10 Rules for Online Communication

June 6, 2012 — 15 Comments

In the years I’ve been using the web, I’ve learned a thing or two about online communication. Of course, much of what I’ve discovered has been purely by trial and error, and some of those lessons have come at a price.

As a pastor, one of the most common questions I’m asked is, “How do you blog and tweet and Facebook without offending people or turning them off?” My answer: I don’t. There are always people who disagree with my message or stance on some particular issue. The online environment is harsh. People often say things through email and online forums that they’d never say face-to-face. Over time, I’ve put together 10 primary rules that guide my online interactions:

1. Be yourself. Judy Garland put it well when she said, “Always be a first-rate version of yourself, instead of a second-rate version of someone else.” I am who I am. I’m still a work in progress, full of flaws and shortcomings. However, it is to no one’s advantage for me to try and pretend to be something I’m not. I’m pretty comfortable in my own skin, and that’s an important need in online relationships as well as in the real world.

2. Be smart. I assume that everything I say or do online can be tracked and recorded (and probably is). With that in mind, I must be careful how much I share — particularly personal information regarding my family. Use common sense, and err on the side of caution.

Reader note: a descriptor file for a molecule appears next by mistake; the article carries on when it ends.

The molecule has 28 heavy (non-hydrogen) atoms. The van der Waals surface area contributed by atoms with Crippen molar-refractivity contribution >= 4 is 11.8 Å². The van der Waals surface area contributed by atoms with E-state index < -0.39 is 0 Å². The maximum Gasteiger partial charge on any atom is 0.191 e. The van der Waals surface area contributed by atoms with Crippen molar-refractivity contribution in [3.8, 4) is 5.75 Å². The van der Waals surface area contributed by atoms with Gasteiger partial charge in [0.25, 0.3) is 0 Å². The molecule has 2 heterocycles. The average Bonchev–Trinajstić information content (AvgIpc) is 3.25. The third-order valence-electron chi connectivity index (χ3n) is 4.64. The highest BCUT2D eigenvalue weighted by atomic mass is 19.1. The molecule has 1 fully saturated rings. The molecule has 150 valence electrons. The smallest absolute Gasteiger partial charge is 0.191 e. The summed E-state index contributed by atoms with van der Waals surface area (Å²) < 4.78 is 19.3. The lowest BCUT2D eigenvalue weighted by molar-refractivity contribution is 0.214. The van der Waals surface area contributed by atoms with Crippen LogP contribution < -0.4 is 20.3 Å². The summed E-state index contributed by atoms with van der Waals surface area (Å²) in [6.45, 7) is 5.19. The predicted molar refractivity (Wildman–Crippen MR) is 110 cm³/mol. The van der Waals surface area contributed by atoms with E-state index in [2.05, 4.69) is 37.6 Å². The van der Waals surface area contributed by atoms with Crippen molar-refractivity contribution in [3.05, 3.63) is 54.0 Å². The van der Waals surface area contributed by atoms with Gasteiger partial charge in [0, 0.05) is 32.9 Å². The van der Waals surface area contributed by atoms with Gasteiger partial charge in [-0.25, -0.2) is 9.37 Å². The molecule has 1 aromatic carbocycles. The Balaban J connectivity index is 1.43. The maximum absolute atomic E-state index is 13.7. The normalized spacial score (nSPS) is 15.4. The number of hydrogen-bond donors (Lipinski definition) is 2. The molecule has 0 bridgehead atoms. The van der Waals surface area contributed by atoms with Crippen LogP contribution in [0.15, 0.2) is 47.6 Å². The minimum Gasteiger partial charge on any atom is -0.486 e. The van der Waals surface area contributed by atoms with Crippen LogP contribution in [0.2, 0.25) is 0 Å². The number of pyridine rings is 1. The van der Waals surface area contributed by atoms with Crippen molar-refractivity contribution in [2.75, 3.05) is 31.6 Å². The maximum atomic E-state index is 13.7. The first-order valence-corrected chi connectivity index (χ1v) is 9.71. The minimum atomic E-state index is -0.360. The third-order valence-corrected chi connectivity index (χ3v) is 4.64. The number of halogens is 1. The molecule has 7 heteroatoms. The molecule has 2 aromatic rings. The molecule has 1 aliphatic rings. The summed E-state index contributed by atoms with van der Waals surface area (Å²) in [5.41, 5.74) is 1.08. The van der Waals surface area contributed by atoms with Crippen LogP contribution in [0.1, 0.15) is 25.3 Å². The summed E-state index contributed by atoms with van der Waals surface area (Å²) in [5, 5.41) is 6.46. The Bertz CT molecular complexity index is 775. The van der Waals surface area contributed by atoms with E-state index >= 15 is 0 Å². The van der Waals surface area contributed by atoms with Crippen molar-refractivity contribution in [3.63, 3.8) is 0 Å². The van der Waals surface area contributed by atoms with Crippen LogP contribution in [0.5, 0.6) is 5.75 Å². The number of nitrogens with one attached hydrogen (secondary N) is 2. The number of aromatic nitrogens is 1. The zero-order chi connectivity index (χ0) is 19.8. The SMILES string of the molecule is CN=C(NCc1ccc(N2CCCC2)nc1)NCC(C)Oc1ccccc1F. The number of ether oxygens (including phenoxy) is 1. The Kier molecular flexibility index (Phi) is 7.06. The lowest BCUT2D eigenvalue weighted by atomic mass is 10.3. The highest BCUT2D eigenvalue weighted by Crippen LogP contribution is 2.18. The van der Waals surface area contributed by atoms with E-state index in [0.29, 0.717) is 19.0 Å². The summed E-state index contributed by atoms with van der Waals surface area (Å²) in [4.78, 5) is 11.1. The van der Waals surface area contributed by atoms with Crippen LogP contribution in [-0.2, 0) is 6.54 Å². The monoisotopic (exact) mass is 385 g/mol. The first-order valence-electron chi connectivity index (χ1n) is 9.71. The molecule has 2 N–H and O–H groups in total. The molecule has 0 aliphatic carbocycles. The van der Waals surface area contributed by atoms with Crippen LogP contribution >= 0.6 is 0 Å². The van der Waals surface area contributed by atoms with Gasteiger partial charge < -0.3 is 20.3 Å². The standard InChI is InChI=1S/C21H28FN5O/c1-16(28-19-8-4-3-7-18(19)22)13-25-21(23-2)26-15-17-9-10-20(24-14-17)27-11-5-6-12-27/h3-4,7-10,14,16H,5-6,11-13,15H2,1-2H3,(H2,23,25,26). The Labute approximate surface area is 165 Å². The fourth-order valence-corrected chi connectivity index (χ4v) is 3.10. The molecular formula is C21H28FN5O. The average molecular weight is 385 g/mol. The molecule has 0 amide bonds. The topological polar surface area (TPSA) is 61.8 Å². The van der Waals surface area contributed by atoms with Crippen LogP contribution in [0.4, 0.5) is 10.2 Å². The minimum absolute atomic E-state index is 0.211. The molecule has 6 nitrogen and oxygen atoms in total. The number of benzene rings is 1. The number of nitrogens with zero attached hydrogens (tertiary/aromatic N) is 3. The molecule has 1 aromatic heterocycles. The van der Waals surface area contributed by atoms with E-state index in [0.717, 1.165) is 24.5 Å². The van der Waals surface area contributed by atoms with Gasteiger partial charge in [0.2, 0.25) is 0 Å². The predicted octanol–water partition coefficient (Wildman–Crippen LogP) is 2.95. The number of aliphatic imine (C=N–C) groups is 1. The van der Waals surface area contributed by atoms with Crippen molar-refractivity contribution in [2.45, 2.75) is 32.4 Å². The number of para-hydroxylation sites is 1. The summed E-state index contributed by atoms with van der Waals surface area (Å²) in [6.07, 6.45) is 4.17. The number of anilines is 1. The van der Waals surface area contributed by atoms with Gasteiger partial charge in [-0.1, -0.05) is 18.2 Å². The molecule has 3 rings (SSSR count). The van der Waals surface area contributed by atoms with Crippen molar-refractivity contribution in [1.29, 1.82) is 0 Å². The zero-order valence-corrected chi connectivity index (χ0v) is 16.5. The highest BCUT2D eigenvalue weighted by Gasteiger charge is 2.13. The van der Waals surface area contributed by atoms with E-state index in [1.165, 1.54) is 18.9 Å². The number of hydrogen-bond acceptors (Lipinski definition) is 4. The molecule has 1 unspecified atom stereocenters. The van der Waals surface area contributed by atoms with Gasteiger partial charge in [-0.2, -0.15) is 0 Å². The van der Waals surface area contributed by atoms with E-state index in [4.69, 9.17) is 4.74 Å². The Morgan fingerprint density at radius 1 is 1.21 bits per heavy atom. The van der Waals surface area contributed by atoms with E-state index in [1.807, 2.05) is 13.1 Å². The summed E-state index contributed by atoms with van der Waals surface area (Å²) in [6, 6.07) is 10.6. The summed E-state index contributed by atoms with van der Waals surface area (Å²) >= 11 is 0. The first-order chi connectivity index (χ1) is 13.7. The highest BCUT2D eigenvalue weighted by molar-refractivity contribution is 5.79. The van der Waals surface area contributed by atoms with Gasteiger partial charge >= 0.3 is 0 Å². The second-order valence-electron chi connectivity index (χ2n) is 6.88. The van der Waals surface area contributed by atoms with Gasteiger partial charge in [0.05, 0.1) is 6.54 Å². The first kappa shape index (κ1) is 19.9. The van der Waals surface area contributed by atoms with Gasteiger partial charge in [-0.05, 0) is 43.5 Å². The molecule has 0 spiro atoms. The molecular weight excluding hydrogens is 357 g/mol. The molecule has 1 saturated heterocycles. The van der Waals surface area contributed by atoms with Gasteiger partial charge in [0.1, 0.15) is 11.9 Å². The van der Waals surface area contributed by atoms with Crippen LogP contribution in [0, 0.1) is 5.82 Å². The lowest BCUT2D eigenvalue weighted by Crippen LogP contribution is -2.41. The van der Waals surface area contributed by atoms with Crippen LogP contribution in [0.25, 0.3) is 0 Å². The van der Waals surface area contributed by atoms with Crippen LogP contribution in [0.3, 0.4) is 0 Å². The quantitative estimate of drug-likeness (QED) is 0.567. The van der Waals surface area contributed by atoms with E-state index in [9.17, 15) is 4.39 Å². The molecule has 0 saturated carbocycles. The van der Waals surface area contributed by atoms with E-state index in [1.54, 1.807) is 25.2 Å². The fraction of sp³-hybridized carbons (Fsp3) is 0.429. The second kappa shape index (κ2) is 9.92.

3. Be transparent. Transparency is vital for any sort of meaningful relationship. Of course, there are different levels of transparency. You have to be wise in determining your own parameters about what you share about yourself.

4. Be bold. Fence-straddlers are boring. No one wants to read about people who can’t make up their minds on issues that matter. I take bold stands, knowing that some (and perhaps many) will disagree with me. Of those people, some will be deeply offended. I don’t apologize for my positions or my passion. My goal in life is not to be liked by everyone. So far I’m doing pretty good at that one.

5. Be engaging. Interaction is fun! I almost always reply to comments, and I make a point to comment on the writings of others as well. The communication super-highway is designed to be a two-way street.

6. Be informed. I don’t write about things about which I’m clueless. I read a lot and research specifics of particular issues. You should too.

7. Be helpful. I try to be helpful to people in whatever ways I can be. I just see that as an extension of the Golden Rule.

8. Be encouraging. I look for the good in others — even when I disagree with them. And I try to be a ‘builder-upper.’

9. Be respectful. I don’t engage in hateful tirades and character assassinations — even with those who don’t treat me with the same grace. (But I don’t tolerate bullying in any shape or form. And on my blog and social media outlets, I get to decide how far is too far.)

10. Be responsible. I can only be responsible for me. As a follower of Christ, I want to represent Him well. This is the cornerstone of EVERYTHING.

What are some of your own rules for online communication?

15 responses to 10 Rules for Online Communication